Meet the Scientist: Leye Adeboye

March 26, 2020

Name: Dr. Leye Adeboye
Institution: Oklahoma State University
Place of Residence: Stillwater, Oklahoma, USA

What kind of science do you do?
I am primarily interested in the origin and fate of sedimentary organic matter across various environments. Currently, I am investigating environmental conditions at time of deposition of the Mississippian Limestone interval within the Anadarko shelf of Oklahoma using multiproxy, geochemical techniques including stable isotope geochemistry, trace element geochemistry and biomarker geochemistry. My current work will also examine the source rock characteristics of the Mississippian Limestone interval within the Anadarko Shelf.


How did you find out about the society?
I was introduced to the GS by a colleague of mine here at Oklahoma State University and I have been a member ever since.

How is the society beneficial to your studies? Your personal life?
The GS is beneficial to my studies because it provides a forum to network with fellow earth scientists and also provides an avenue for me to share findings from my work with the wider geoscience community. Personally, I have made some good friends from across the globe by being an active member of the GS.

What is the most interesting thing about your field of research?
The most interesting things to me about my field of research are the versatility of the work and the interdisciplinary nature of what I do. I can apply various (organic and inorganic) geochemical proxies to modern or very old samples of different lithologies and I get to incorporate results and supporting evidence from other subdisciplines too (e.g., paleontology, stratigraphy, borehole geophysics, etc).

Why do you think your field of work is pertinent to the world of geochemistry?
I believe that my field of work is pertinent because understanding the origin and fate of organic matter and carbon cycling in general is critical and has applications in resource exploration, exploitation and in environmental remediation as well as in understanding changing climates across Earth's history.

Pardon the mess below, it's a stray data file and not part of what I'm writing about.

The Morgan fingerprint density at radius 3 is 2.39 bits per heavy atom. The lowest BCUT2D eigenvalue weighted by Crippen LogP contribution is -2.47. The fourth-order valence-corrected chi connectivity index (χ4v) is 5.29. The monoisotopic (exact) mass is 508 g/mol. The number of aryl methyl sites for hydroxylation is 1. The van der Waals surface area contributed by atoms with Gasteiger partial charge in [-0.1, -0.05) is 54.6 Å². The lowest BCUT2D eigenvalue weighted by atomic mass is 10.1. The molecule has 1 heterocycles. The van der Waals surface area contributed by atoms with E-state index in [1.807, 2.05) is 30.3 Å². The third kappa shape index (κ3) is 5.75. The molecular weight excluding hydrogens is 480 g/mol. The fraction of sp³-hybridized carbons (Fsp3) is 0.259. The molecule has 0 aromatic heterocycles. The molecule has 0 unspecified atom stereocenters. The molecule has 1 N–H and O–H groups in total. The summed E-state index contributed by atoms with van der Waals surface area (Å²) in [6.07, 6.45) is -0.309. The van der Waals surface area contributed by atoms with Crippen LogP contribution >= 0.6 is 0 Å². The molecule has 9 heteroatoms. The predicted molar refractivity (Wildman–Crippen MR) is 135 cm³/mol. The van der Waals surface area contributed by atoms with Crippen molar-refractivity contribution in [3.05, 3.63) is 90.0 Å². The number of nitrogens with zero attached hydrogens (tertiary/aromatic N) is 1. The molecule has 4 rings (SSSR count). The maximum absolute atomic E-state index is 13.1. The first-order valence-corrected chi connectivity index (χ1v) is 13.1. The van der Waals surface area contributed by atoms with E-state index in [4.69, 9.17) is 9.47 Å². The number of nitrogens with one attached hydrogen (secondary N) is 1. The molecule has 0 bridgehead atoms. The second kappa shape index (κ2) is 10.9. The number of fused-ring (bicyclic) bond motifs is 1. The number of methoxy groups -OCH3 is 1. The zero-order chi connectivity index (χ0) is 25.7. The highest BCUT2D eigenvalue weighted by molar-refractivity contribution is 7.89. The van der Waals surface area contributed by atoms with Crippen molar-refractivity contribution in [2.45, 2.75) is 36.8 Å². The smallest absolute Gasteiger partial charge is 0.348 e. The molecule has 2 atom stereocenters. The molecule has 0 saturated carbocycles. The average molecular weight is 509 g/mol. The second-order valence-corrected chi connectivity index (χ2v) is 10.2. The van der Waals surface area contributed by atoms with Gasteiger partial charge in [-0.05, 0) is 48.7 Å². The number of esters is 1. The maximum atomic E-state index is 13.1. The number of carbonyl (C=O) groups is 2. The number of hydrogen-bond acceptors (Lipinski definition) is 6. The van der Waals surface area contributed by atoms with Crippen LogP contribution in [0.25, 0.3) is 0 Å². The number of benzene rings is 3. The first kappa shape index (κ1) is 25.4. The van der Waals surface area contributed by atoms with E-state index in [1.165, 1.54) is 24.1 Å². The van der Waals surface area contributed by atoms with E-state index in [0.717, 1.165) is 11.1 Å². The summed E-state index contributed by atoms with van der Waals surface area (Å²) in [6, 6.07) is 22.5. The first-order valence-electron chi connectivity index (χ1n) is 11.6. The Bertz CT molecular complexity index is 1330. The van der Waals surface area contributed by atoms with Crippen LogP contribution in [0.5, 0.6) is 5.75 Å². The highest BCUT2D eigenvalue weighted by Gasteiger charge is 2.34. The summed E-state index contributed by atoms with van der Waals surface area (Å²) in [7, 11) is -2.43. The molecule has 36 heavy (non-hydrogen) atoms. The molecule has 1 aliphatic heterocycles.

What is one obstacle in your field of work that you wish you could overcome?
If there was a way to make sample preparation less tedious/even more automated than it is, that would be great, I would be over the moon if I never had to wrap anymore samples for analysis in the EA-IRMS because a robot could do that for me!

What is one unique memory you have from working in your field of study?
The first time I observed coal (so basically 100% terrestrial organic matter) under a microscope...just seeing the various macerals and pore spaces in something which looked black to the naked eye was fascinating to me. I have really never stopped being fascinated by organic matter since that time.

If you could discover one thing in the entire world, what would that be?
The origins of life! I guess if I am allowed a second discovery, I would love to be able to define what exactly organic matter is without having to resort to functional definitions based on how organic matter is isolated or measured.

If you could meet anyone, dead or alive, who would that be and why?
I would love to meet Nelson Mandela, ex-president of the Republic of South Africa. His patience throughout the apartheid struggle in that country amazes me. While geochemistry is not in any way being equated to the struggle for equality in South Africa, sometimes a lot of patience is required in the course of doing my work in the lab too so I am sure I could pick up a few tips from the late, great gentleman.